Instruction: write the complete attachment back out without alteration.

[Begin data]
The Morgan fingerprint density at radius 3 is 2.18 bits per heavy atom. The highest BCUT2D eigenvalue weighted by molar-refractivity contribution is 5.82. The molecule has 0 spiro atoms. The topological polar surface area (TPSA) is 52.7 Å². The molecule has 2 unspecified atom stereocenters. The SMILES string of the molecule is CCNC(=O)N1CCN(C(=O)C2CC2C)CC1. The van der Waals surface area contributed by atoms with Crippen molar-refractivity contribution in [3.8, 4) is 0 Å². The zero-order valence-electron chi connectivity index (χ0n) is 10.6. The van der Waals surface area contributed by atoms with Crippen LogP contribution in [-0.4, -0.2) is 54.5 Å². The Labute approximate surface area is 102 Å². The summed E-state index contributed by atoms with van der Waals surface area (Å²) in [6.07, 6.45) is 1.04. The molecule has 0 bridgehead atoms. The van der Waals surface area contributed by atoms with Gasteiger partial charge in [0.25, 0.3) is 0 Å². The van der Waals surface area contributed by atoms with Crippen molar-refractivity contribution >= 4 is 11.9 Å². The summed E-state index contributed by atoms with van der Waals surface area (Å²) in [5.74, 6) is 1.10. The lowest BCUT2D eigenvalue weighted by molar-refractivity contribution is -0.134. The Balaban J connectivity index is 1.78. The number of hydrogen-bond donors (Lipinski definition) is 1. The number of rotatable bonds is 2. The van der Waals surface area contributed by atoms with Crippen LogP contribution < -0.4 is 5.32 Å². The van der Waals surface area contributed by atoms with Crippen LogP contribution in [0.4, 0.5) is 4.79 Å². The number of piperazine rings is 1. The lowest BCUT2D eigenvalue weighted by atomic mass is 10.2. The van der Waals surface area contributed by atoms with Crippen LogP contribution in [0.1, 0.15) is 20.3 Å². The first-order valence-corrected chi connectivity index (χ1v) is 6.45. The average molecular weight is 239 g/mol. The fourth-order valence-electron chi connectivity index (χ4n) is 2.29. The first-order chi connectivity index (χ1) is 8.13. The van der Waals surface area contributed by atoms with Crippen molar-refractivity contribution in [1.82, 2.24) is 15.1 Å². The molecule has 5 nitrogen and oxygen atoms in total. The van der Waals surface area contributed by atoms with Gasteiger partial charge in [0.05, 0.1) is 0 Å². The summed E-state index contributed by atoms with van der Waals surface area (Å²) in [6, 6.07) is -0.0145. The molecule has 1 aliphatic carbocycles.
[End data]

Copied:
The Morgan fingerprint density at radius 3 is 2.18 bits per heavy atom. The highest BCUT2D eigenvalue weighted by molar-refractivity contribution is 5.82. The molecule has 0 spiro atoms. The topological polar surface area (TPSA) is 52.7 Å². The molecule has 2 unspecified atom stereocenters. The SMILES string of the molecule is CCNC(=O)N1CCN(C(=O)C2CC2C)CC1. The van der Waals surface area contributed by atoms with Crippen molar-refractivity contribution in [3.8, 4) is 0 Å². The zero-order valence-electron chi connectivity index (χ0n) is 10.6. The van der Waals surface area contributed by atoms with Crippen LogP contribution in [-0.4, -0.2) is 54.5 Å². The Labute approximate surface area is 102 Å². The summed E-state index contributed by atoms with van der Waals surface area (Å²) in [6.07, 6.45) is 1.04. The molecule has 0 bridgehead atoms. The van der Waals surface area contributed by atoms with Gasteiger partial charge in [0.25, 0.3) is 0 Å². The van der Waals surface area contributed by atoms with Crippen molar-refractivity contribution >= 4 is 11.9 Å². The summed E-state index contributed by atoms with van der Waals surface area (Å²) in [5.74, 6) is 1.10. The lowest BCUT2D eigenvalue weighted by molar-refractivity contribution is -0.134. The Balaban J connectivity index is 1.78. The number of hydrogen-bond donors (Lipinski definition) is 1. The number of rotatable bonds is 2. The van der Waals surface area contributed by atoms with Crippen LogP contribution < -0.4 is 5.32 Å². The van der Waals surface area contributed by atoms with Crippen LogP contribution in [0.4, 0.5) is 4.79 Å². The number of piperazine rings is 1. The lowest BCUT2D eigenvalue weighted by atomic mass is 10.2. The van der Waals surface area contributed by atoms with Crippen LogP contribution in [0.1, 0.15) is 20.3 Å². The first-order valence-corrected chi connectivity index (χ1v) is 6.45. The average molecular weight is 239 g/mol. The fourth-order valence-electron chi connectivity index (χ4n) is 2.29. The first-order chi connectivity index (χ1) is 8.13. The van der Waals surface area contributed by atoms with Crippen molar-refractivity contribution in [1.82, 2.24) is 15.1 Å². The molecule has 5 nitrogen and oxygen atoms in total. The van der Waals surface area contributed by atoms with Gasteiger partial charge in [0.05, 0.1) is 0 Å². The summed E-state index contributed by atoms with van der Waals surface area (Å²) in [6, 6.07) is -0.0145. The molecule has 1 aliphatic carbocycles.